If you're getting traffic from sources or keywords that are leading to high bounce rates, you probably have an issue with your marketing, content or SEO strategy rather than the usability of your website. In which case a redesign is unlikely to solve your problem.

On the other hand, if you're getting plenty of traffic from relevant sources and keywords which isn't converting to leads, this probably is evidence that your website isn't working. If so, you should first look at improving your landing pages. If the problem persists, a redesign may well be necessary.

When reviewing your analytics, you should consider: 

Site Speed

The jury have given their verdict. Users HATE slow websites. In fact, site response times is arguably the most significant factor for users when determining whether they stay on your site and explore further, or whether they leave. 

As a rule-of-thumb, page load speed of under 2 seconds gets a big thumbs up. 2-4 seconds is good. 4–6 seconds is average and anything over 6 seconds needs attention. If your site response times exceed 10 seconds, you should assume people are leaving your site. 

Poorly performing CTAs

A 'Call to Action' (often referred to as CTA) is a line of text or an image that "calls" on website users to take an "action". The action might be to sign up for a newsletter, attend an event, purchase a product, download an eBook, etc.   

An example of a call to action to download a free guide

Analytics data can help you to understand how successfully your website user experience leads people to pages which contain CTAs and whether that journey results in people clicking on your CTAs or exiting your site (see exit pages later in this post). 

If it's the latter, the data will help you to judge whether the content or layout of a page containing an important CTA can be tweaked to provide optimal conversion performance or redesigned. After the page layout has been tweaked or redesigned, the analytics data will provide a historical benchmark for further testing of the site. 


404 error pages

An example of a 404 page404 pages appear when users click a link on a website to a webpage that doesn't exist - sometimes referred to as a 'broken link'.

A link is broken if the developer mistypes the URL to the linked page when they create the link, or if they delete or rename a linked page and forget to remove or update the link.

Whatever the case, sending a visitor to a 404 page is bad user experience, so much so that some developers go to great lengths to avoid negative sentiment when it does happen. The example above is used by Hillary Clinton on her website, bringing a lighthearted approach to the error page. 

Exit Pages

When reviewing your web analytics, it’s also useful to look at the top exit pages for your site (an 'exit' page is the last page a user views before they leave your site).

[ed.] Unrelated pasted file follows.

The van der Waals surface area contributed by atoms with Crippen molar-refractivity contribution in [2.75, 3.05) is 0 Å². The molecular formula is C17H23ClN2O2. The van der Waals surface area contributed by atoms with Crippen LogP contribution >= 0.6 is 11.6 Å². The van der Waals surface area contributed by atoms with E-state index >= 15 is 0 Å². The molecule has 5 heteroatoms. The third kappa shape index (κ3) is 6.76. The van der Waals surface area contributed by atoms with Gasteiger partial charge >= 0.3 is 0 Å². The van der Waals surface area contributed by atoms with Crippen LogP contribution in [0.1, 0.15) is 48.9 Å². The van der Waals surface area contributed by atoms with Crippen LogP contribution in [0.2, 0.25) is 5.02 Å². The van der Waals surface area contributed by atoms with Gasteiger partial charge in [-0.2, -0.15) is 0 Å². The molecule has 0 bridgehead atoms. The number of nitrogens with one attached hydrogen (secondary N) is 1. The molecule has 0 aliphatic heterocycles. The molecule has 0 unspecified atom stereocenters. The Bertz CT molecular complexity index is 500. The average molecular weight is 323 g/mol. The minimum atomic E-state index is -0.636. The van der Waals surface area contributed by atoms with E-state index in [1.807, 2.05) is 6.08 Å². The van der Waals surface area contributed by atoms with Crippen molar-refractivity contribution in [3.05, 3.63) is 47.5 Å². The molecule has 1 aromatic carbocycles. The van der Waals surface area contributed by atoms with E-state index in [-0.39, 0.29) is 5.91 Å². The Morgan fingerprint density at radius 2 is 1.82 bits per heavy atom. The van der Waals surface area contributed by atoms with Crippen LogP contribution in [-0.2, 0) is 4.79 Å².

You would expect your 'contact us' page to have a high exit rate where the user's goal is to find out how to contact your business. Similarly, you would expect a 'purchase complete' page to be the last page a user sees after completing a purchase. 

On the other hand, if you run an e-commerce site and your product tour page is exhibiting excessively high exit rates, this may be a red flag that invites further investigation. Perhaps people are just not interested in the product, or the page is loading too slowly. It may be your pages are incompatible with the browser or mobile devices your customers are using to access your site. Or perhaps the layout of the product page needs improvement to convey the benefits of the product in a better way.

Moving forward

Once you have completed your research, guerrilla testing and analytics reviews you should be in a much better position to decide whether improving what you already have is the right way to go. If it's not, the process you've been through will provide you with substantial insights and data that will help you justify investment in a redesign. 

A man looking out over a city horizon

Whatever you decide to do, it’s important to align your development work and ongoing review and analysis of website performance with your business objectives. Make sure you clearly define your website strategy and objectives and put in place reporting metrics and KPIs to measure how well your website is supporting your business goals, and then review them regularly!

Adopting such a disciplined approach to reporting, analysis and site optimisation will take away the uninformed approach associated with poorly performing websites and make your business and marketing more relevant to prospects and customers. 

If you have any thoughts about the points covered we’d love to hear them in the comments below. Or drop us a line if you’d like to chat about how Status can support your business in any of these areas.